soil mix for large outdoor planters

karinkelly999March 23, 2008

I am going to plant my very large planters, some 32" wide and tall, and some 36". Some are wooden with no bottoms, others are glazed ceramic. What would be an appropriate soil mix? Some will be placed on a rocky hillside, with morning shade and dappled sunlight in the afternoons. Those I will plant with rhodos, azaleas, and a Japanese Maple. I may put an ivy in one corner of the biggest planter, hoping it will grow over an adjacent arbor. I had thought about just using garden topsoil and peat moss/manure mix, but turns out that was very wrong, according to the garden centre! So, does anyone have a favorite bagged mix that I can buy up here on Vancouver Island? I went to the garden centre today and found that the cost of outdoor planter mix was $6.99 for 20 litres. I would need masses of bags, and doesn't that seem like a lot of money? Also, do I have to fill the entire planters, or can I use broken styro in the bottoms to take up some space?

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gardengal48

For that large of containers, it will be cheaper to make your own unless you have access to wholesale sources. There are scores of different potting soil recipes - seems like everyone has their favorite - but all good ones have in common very good aeration and drainage. That's why garden or topsoil and compost are not recommended. A very common mix is 1 part peat (or coir), 1 part bark fines, 1/2 part perlite, pumice or Turface (high fired clay) and 1/2 part coarse (builder's) sand. For each 1/4 cubic yard, you will need to add 3/4# dolomite lime and some sort of slow release fertilizer, like Osmocote (according to directions). For short term or seasonal plantings you could add some compost or composted manures, but for long term plantings this is not recommended. As it continues to decompose, compost or any other highly active organic material will break down and compact and you will lose aeration and begin to experience drainage problems.

And for long term container plantings, I'd avoid using anything but the potting soil in the containers. Any other material not incorporated into the soil mix will create interface problems, ultimately impacting drainage, and adding any significant quantity of styrofoam or other material will alter watering requirements. Plus, several of the plants you plan to include will appreciate the full root run of all the soil available.

    Bookmark   March 23, 2008 at 10:25PM
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dottyinduncan(z8b coastal BC)

Thanks Gardengal. This is an answer that I also will use having just bought 3 big planters. I went to a talk by Thomas Hobbs at a Garden Show last week, and he told the group that he did not empty his planters yearly -- just added new plants and gave them new fertilizer. When you think of the soil lasting for years, it is certainly worth putting good stuff in the pot to start with. btw, I have a Japanese Maple in a pot that has been growing for 20 - 25 years. I love it. It's on a patio just off the kitchen and I hang cages with bird suet blocks in it in the wintertime and we have many birds visiting us in a place we can see them.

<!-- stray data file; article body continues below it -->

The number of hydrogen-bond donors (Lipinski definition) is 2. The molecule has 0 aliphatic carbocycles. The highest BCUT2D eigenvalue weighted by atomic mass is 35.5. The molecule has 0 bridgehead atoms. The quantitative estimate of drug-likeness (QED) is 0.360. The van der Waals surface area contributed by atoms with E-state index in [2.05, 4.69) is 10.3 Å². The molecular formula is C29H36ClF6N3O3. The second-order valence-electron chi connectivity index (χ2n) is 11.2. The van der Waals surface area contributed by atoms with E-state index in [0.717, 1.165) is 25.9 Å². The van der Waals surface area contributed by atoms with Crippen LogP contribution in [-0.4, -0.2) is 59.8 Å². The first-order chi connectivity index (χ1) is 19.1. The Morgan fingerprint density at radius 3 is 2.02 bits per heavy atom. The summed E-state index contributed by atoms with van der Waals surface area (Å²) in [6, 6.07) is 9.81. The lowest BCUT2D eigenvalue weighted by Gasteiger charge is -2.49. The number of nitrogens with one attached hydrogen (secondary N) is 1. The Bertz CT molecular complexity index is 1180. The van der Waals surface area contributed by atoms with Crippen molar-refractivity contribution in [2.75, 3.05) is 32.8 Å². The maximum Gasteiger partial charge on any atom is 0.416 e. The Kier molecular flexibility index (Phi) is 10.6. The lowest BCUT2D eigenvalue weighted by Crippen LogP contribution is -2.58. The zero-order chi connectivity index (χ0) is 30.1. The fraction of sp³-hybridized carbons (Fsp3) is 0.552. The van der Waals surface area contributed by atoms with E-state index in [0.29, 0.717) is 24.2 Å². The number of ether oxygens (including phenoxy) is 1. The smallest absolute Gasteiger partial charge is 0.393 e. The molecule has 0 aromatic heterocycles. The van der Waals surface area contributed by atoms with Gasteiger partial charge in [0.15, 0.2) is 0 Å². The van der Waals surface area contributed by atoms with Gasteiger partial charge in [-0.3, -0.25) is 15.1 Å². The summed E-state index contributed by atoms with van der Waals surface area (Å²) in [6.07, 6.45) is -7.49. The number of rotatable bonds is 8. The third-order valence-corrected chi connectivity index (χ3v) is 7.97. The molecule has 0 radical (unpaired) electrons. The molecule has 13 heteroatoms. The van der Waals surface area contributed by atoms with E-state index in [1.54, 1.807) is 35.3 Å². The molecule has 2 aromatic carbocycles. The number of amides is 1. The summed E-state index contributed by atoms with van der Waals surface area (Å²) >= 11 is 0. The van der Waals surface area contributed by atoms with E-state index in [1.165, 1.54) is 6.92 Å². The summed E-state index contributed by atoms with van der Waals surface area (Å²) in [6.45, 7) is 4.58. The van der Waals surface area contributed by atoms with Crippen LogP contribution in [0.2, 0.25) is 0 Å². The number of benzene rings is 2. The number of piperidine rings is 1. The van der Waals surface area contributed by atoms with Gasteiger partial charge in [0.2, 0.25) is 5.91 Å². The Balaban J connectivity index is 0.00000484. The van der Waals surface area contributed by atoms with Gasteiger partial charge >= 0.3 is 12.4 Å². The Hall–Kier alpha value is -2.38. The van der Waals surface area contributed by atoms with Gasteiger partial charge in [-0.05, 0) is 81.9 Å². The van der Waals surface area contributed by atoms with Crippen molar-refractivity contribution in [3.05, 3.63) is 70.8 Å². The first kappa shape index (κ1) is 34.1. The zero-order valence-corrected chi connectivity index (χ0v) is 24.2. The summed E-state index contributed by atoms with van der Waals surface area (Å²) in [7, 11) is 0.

Bookmark   March 23, 2008 at 10:53PM
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westgate(8b Brit.Col.)

I too have planters with large shrubs and trees, soil never changed but just added to and fertilized. Seems to work well. But as far as large quantities of potting soil go, I had 3 yds of garden topsoil delivered, left it in a covered heap, and used it as needed by mixing in a large amount of peat, (it already had some sand in it) and steer manure with some perlite as well. I have found it works perfectly and it is cheapest to order the full 3 yds (because of delivery costs) and just cover it with a tarp until you need it. Works for me!

    Bookmark   March 24, 2008 at 12:38PM
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novita(SWB.C. z8)

That's exactly what I do, Westgate - delivered soil mixed with peat and perlite. Works fine and the permanent planters just stay planted with a bit of fertilizer each year.

    Bookmark   March 24, 2008 at 12:52PM
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holly_bc(Zone 7B VanIsle)

"A very common mix is 1 part peat (or coir), 1 part bark fines, 1/2 part perlite, pumice or Turface (high fired clay) and 1/2 part coarse (builder's) sand. "

Apologies Gardengal but we have a large chasm created to reach any agreement here. Where is the substance in that? How could one expect any perennial to live long term in this?

Y'all have hit a major pet peeve with me with this subject. Year after year I have seen the 'soil mixes' at nurseries degrade to little more than fluff. There is nothing of substance in any of them. Simply bagged junk presumably in an effort to sell more, more often. I wouldn't even briefly consider planting any long term plant in that stuff.

I'm with Westgate and Novita on this Karen. Get topsoil delivered (preferably with sand pre-mixed) then add some peat & some perlite/vermiculite and some 'vitamins of choice'. Your plants will be most appreciative of real soil rather than the pre-mixed slop avail at most garden centres today. As well you can spend more on plants and less on bags of stuff.

I prefer vermiuclite simply so I don't see the little white stuff in my planter(s) or beds but that may not matter to you.

End rant. :-)))

Sounds like you've a lovely garden planned! Wishing you much success.

    Bookmark   March 27, 2008 at 2:25AM
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